Calgary

Cause of outbreak at 2 Calgary schools is unknown, officials say

Officials in Alberta are working to determine what may have caused two recent COVID-19 outbreaks at Calgary-area high schools.

One student says she's disappointed by the actions of her peers

Bowness High School in Calgary is pictured above. On Friday, the school declared a COVID-19 outbreak and Alberta's Chief Medical Officer of Health says it could be linked to indoor gatherings. (Nassima Way/Radio-Canada)

Officials in Alberta are working to determine what may have caused two recent COVID-19 outbreaks at Calgary-area high schools.

Last week, an outbreak declared at Cochrane's Bow Valley High school had 16 confirmed cases of COVID-19 — which put more than half of its students and teachers in isolation. 

Rocky View Schools told CBC News in an email last week that since a majority of students are able to attend class and they have enough substitute teachers, the school will remain open.

"Bow Valley High School is working closely with AHS to support contract tracing efforts and notify impacted families," read the email.

"The school's focus right now is on thoroughly and thoughtfully responding to the immediate situation. Any resulting next steps will be developed under the advice of AHS and as we know more."

On Friday, Bowness High School in Calgary announced an outbreak that shifted around 1,184 students in grades 10-12 to online learning.

According to the provinces' website, an outbreak refers to schools with five to nine cases.

The Calgary Board of Education said in an email to CBC News that students at Bowness High School will return to in-person classes on March 17.

Indoor gatherings could be cause

Dr. Deena Hinshaw, Alberta's chief medical officer of health, says one concern that has been raised is that the two outbreaks may have been started because of large indoor gatherings — although she also said she couldn't confirm at the time that indoor gatherings led to the outbreaks. 

"Remember that your actions don't just impact you, they impact those around you. And again, not just your immediate circle, but there is a knock-on effect of transmission that flows through all of our networks if we're not cautious," she said at a COVID-19 briefing on Monday.

Hinshaw says while she knows restrictions can be frustrating, now is not the time to put communities at risk.

"It's critical that the behaviours not just inside of school, but outside of school are those that prevent the spread," she said.

"A single indoor gathering can cause the spread of COVID-19 from one person to many overnight."

She reminds the public that social gatherings are not allowed under current health restrictions.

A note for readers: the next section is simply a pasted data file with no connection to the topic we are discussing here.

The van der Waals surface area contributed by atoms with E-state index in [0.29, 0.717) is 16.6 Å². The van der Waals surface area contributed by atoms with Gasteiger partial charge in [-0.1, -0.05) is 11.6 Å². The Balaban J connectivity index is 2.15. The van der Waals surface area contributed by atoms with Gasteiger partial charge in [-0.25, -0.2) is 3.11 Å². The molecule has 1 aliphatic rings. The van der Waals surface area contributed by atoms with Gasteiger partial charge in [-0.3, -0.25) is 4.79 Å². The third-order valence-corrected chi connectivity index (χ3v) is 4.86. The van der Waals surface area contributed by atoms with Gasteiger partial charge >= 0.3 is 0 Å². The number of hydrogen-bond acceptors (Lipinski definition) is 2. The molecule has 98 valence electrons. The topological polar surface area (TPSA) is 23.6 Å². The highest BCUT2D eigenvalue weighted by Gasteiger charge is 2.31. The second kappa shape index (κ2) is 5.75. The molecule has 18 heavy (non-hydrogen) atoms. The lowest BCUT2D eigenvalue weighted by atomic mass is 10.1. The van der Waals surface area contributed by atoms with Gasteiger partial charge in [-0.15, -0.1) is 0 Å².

'Selfish and irresponsible'

Grade 12 Bowness student Annabel Johnson says hearing about alleged parties has her annoyed by the selfish action of her peers.

She says last week, several Grade 11 classes were sent home and that's when she first heard about a party that had happened.

"I just feel like some people are being very selfish and irresponsible. A lot of Grade 12s are upset because it's our last year and we're probably not going to be doing much of a grad thing, so it just feels like a punch in the face a little bit." 

The student says in the past two years, she has had to switch to online learning three times.

"I've only had to go online when the whole school has been online," she said.

"The hardest part for me is just the constant change … I had gotten back into used to going to school and going to my classes, so now it's just hard to get back and used to doing it from home."

The province lists 64 schools as currently having outbreaks. There are 31 schools where variant cases of the virus have been confirmed.

In-school transmission has been confirmed at nine of them, with 20 students likely acquiring the variant at school.

Corrections

  • An earlier version of this story said indoor gatherings may have caused COVID-19 outbreaks at 2 schools in Calgary area. To clarify, Dr. Deena Hinshaw, Alberta's chief medical officer of health, said concerns had been raised that the outbreaks might have started because of large indoor gatherings or parties, and a student voiced similar concerns. However, Hinshaw also said she couldn't confirm at the time that indoor gatherings among students outside of school led to the outbreaks.
    Mar 29, 2021 2:08 PM MT

With files from Lucie Edwardson and Jennifer Lee

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